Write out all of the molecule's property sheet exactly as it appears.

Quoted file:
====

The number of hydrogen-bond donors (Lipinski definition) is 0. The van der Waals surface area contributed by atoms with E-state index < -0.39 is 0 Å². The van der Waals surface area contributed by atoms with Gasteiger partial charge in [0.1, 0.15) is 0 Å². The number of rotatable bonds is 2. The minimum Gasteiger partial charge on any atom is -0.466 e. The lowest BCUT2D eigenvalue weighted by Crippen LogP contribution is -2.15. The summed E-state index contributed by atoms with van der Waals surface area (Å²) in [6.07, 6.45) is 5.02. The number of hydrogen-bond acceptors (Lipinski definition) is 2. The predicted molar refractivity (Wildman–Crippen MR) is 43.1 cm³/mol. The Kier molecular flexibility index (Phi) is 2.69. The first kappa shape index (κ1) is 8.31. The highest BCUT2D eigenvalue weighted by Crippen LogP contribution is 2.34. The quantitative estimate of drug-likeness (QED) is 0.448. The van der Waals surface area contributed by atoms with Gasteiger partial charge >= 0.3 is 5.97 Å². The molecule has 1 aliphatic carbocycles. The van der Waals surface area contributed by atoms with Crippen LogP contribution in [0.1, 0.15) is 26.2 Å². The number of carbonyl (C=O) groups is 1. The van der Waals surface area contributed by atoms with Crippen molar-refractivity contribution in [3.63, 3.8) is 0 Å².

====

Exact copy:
The number of hydrogen-bond donors (Lipinski definition) is 0. The van der Waals surface area contributed by atoms with E-state index < -0.39 is 0 Å². The van der Waals surface area contributed by atoms with Gasteiger partial charge in [0.1, 0.15) is 0 Å². The number of rotatable bonds is 2. The minimum Gasteiger partial charge on any atom is -0.466 e. The lowest BCUT2D eigenvalue weighted by Crippen LogP contribution is -2.15. The summed E-state index contributed by atoms with van der Waals surface area (Å²) in [6.07, 6.45) is 5.02. The number of hydrogen-bond acceptors (Lipinski definition) is 2. The predicted molar refractivity (Wildman–Crippen MR) is 43.1 cm³/mol. The Kier molecular flexibility index (Phi) is 2.69. The first kappa shape index (κ1) is 8.31. The highest BCUT2D eigenvalue weighted by Crippen LogP contribution is 2.34. The quantitative estimate of drug-likeness (QED) is 0.448. The van der Waals surface area contributed by atoms with Gasteiger partial charge >= 0.3 is 5.97 Å². The molecule has 1 aliphatic carbocycles. The van der Waals surface area contributed by atoms with Crippen LogP contribution in [0.1, 0.15) is 26.2 Å². The number of carbonyl (C=O) groups is 1. The van der Waals surface area contributed by atoms with Crippen molar-refractivity contribution in [3.63, 3.8) is 0 Å².